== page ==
I Want To Eat Your Flesh – The Origins Of Zombism

A week or so ago I wrote a review of Shaun of the Dead. Apparently some were disappointed that I didn’t go into detail about zombism. Ever eager to please, I will now correct my oversight.

First, it should be noted that there are two extant notions of what constitutes zombie-hood. The first is the oldest, and arguably the classic definition of zombie, a human body that has been reanimated and can move about, but has no soul/spirit and no will of it’s own. This type of zombie is created to be a slave to the will of the sorcerer who created it. It should be noted that science has dismissed this as rubbish.

The second type of zombie is the classic movie zombie made popular by George A. Romero, beginning with Night of the Living Dead. There were many B-grade movies that featured the classic zombie before George turned the genre into something more gruesome. The earliest i’m aware of is King of the Zombies, 1941.

The origin of the original zombie, the reanimated corpse used as a slave comes from Haiti, where a religion called Vodou, or sometimes Vaudou, arose. This is turn appears to have it’s roots in the Congo/Niger region of Africa. When slaves were brought to Haiti in the 16th century they were forced to convert to the religion of their owners, but while they converted outwardly, they largely still followed their traditional African beliefs which they subsequently mixed with Roman Catholicism to created Vodou.

As you will have guess by now, Vodou morphed into Voodoo when it reached Louisiana, Most of what people understand of the original notion of zombism is derived from the classic New Orleans description of what a zombie is. According to the Merriam-Webster dictionary, the word zombie entered English circa 1871; it’s derived from the Louisiana Creole or Haitian Creole zonbi, which in turn is of Bantu origin, which is a Congolese tribe, taking us back to the origins of Vodou.

According to the tenets of Vodou, a dead person can be revived by a bokor or sorcerer. Zombies remain under the control of the bokor since they have no will of their own. “Zombi” is also another name of the Vodou snake god Damballah Wedo.

Vodou claims that a living person can be turned into a zombie by two special powders being entered into the blood stream (usually via a wound). The first, coup de poudre (French: ‘powder strike’), includes tetrodotoxin (TTX), the poison found in the pufferfish. The second powder is composed of dissociatives such as datura root. Together, these powders are said to induce a death-like state in which the victim’s will would be entirely subject to that of the bokor. Just a little how-to guide for those of you who might wish to create your own zombie. 🙂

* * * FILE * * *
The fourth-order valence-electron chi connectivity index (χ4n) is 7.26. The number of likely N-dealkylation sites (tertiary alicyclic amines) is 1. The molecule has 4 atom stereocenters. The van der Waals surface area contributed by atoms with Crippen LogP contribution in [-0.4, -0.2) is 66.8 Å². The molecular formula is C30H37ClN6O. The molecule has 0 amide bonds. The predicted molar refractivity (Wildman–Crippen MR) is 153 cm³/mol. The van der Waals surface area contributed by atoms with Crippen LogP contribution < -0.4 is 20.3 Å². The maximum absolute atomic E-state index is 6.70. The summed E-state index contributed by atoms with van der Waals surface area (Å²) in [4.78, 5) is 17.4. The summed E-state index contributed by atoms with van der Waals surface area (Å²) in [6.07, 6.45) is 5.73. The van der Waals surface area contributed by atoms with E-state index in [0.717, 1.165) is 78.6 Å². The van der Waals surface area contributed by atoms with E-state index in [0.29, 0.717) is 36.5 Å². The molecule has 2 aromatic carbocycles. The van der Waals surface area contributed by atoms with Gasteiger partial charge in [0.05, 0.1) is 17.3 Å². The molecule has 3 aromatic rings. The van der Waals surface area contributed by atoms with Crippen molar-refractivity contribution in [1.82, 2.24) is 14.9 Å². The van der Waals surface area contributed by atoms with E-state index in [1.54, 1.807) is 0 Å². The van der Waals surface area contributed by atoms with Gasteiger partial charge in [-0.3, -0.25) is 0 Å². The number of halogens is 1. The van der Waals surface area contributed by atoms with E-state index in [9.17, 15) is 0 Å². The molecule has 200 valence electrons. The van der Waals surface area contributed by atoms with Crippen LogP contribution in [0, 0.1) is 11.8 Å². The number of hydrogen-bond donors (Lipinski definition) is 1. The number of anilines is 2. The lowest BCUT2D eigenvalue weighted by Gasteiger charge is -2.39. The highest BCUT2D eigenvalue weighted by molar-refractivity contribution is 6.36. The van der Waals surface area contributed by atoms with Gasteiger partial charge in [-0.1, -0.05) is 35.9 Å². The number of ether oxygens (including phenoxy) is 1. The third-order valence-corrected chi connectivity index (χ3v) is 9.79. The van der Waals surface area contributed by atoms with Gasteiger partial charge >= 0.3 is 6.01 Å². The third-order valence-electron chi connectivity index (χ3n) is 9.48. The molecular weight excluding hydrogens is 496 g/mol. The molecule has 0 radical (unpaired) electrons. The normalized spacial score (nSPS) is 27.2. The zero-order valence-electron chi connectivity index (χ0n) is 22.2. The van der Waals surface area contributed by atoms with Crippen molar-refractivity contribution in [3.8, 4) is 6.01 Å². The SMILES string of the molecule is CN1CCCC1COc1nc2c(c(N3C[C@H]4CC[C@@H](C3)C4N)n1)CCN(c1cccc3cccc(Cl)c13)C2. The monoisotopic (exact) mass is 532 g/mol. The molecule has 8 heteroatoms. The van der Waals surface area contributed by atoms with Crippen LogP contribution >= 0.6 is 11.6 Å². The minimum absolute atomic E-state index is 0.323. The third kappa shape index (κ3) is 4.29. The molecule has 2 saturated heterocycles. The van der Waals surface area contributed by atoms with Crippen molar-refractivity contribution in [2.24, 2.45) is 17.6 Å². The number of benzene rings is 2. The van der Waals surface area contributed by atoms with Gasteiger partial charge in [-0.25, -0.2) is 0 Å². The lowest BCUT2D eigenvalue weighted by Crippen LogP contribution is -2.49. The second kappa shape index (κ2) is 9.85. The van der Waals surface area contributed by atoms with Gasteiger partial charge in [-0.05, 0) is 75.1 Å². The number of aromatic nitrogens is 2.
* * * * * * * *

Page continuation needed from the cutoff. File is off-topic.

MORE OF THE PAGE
Modern zombies, as portrayed in books, films, games, and haunted attractions, are quite different from both voodoo zombies and those of folklore. They are typically depicted in popular culture as mindless, unfeeling monsters with a hunger for human brains and flesh. While that didn’t start with Romero, it established the pattern once and for all. Several Italian directors were hugely inspired by Night of the Living Dead and created films that to this day are banned in many places, and have an X rating where they are allowed, such is the over the top graphic violence they portray. I have seen the DVD
covers for such, and some of the stills, and it’s certainly nothing i’d care to watch. One, I understand has a scene of a fight between a great white shark and a zombie that’s apparently a cult classic.

Typically, these modern day zombies can sustain damage far beyond that of a normal, living human (generally these can only be killed by a wound to the head, such as a headshot) and can pass whatever syndrome causes their condition onto others. While this is far removed from the original notion of zombies, it makes for more entertaining cinema and gives scriptwriters a lot more leeway. We like to think of that as progress, I guess.

In addition, modern zombies are depicted in mobs, seeking either flesh to eat or people to kill or infect, and are typically rendered to exhibit signs of physical decomposition such as rotting flesh, discolored eyes, and open wounds, and moving with a slow, shambling gait. They are generally incapable of communication and show no signs of personality or rationality, not unlike Republican voters. Modern zombies are closely tied to the idea of a zombie apocalypse, the collapse of civilization caused by a vast plague of undead. The ideas are now so strongly linked that zombies are rarely depicted within any other context, again, not unlike…ok, i’ll stop now.

Anyway, that’s your ten-minute primer on zombism. I hope you enjoyed it.


8 responses to “I Want To Eat Your Flesh – The Origins Of Zombism

  1. Loved the post! I have an irrational fear of zombies, but regardless that was awesome!

  2. Thanks! I know a lot of people who love zombies. They’ve been wanting me to write about it for them.


  4. That funny you mentioned republican voters. I have been referring to Obama supporters as zombies since 2007. For the record, I am neither a republican nor a democrat. I am a registered independent now after this past election.

    BTW, I have been a lifelong fan of zombie movies! 😉

    I enjoyed reading your description and zombie history. Thanks!

  5. Check out the book Zombies vs Unicorns. It’s a nice inclusion to Zombie literature.

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